Arnold Schwarzenegger ... most people know him as the Terminator, a moniker he picked up after starring in a series of action movies, and as the "Governator" of California since November 2003. But in the insurance industry he has made a name for himself as the reformer of California's workers' compensation system.
"California is turning into a poster child for comp," says one insurance industry source. "Schwarzenegger maybe only signed the paper, but he gets the credit since it's going well."
Workers' compensation became a big issue in 2003 as companies complained about soaring rates. Landmark reforms won by Schwarzenegger in 2004 have helped to control costs and bring down premiums.
Among other things, the legislation limited the number of visits injured workers could make to doctors and chiropractors and required more stringent review of the type of care being provided.
In a press release issued in 2005, just one year after the reforms were signed into law, the California Division of Workers' Compensation said that employers would see a rate reduction estimated at more than 26 percent from the peak rates charged in 2003.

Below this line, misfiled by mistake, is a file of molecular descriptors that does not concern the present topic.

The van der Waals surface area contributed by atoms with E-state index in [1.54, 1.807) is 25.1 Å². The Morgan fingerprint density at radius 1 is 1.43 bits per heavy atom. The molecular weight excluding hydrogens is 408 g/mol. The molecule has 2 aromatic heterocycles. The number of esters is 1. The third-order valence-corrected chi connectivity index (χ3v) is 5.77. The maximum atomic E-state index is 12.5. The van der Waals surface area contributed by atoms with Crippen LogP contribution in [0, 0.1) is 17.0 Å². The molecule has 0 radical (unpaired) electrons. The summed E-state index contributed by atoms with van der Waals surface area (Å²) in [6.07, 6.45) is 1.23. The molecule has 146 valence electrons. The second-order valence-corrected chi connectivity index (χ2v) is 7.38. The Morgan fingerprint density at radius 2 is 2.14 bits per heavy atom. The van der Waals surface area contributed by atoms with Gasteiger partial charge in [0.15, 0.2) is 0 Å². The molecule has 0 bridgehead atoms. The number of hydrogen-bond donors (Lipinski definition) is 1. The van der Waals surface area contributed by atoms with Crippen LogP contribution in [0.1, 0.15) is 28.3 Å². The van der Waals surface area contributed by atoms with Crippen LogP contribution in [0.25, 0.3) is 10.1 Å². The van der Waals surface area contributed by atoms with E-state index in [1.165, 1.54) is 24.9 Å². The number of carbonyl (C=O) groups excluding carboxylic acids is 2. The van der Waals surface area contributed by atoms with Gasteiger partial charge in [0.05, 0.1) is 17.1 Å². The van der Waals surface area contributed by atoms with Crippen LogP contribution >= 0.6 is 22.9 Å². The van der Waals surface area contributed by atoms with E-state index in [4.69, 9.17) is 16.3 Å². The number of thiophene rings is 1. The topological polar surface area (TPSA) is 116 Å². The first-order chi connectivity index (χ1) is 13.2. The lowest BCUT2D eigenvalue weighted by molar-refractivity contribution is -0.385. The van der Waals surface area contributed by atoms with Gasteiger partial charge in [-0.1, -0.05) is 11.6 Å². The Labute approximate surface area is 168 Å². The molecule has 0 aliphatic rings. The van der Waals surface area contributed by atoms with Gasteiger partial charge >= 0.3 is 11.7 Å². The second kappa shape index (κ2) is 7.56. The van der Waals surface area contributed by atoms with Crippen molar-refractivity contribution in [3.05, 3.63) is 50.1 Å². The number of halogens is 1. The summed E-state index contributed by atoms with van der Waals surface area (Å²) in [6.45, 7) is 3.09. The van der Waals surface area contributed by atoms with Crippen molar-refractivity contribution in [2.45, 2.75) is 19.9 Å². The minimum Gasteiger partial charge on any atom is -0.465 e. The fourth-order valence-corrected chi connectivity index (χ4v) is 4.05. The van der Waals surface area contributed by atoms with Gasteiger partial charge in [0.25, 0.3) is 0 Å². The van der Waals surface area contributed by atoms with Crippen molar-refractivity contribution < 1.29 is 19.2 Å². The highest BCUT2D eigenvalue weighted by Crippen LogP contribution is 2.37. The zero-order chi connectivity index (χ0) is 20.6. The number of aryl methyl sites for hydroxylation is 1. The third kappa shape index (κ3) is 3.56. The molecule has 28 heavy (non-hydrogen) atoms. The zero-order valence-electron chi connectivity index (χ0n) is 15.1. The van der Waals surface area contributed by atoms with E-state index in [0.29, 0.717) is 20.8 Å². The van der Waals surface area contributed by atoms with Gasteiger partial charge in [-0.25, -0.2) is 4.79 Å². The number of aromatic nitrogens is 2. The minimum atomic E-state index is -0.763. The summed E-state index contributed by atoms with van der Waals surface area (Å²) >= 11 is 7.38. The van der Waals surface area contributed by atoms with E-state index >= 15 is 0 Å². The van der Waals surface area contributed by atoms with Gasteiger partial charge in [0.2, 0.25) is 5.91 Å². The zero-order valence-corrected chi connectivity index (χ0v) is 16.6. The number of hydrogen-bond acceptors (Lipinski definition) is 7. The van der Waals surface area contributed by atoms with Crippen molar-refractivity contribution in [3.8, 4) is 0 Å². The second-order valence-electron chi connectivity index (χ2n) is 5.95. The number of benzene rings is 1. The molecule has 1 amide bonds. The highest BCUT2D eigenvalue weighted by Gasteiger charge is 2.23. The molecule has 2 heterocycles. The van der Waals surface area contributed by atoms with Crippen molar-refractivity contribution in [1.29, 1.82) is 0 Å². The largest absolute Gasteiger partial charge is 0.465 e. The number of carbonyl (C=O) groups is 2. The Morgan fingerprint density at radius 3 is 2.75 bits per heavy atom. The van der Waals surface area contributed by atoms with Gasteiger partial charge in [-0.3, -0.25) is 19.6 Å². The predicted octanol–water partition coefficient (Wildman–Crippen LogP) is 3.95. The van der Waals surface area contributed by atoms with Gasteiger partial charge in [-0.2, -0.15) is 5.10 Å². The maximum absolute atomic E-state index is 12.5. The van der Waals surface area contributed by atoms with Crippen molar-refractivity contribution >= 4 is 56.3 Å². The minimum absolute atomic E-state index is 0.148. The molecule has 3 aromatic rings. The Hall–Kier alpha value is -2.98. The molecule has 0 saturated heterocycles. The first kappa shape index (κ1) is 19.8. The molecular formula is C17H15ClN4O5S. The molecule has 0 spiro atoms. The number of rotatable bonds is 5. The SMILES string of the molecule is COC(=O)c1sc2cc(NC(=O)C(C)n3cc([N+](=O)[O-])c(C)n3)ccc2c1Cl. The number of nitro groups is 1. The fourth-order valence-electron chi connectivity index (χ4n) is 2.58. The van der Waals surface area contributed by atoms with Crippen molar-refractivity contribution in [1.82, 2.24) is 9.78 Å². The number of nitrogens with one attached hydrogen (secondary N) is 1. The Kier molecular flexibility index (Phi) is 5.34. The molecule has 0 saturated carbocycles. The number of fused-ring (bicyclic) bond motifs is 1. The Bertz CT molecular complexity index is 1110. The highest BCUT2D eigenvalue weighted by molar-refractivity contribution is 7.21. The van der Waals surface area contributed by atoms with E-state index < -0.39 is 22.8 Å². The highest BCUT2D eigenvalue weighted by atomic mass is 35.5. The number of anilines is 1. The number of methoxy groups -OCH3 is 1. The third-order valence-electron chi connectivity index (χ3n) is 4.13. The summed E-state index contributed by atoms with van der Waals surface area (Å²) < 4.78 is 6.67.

An article from 2005 stated that premiums had dropped as much as 40 percent since the height of the crisis.
California Insurance Commissioner Steve Poizner in May called for an additional 14.2 percent decrease in workers' comp pure premium rates, citing the vibrant and profitable workers' comp market.
Workers' comp insurers are currently enjoying record-low loss ratios of 37 percent, according to the commissioner.
ALSO: READ THE OTHER PARTS TO THE INNOVATION SHOWCASE ISSUE.
September 15, 2007
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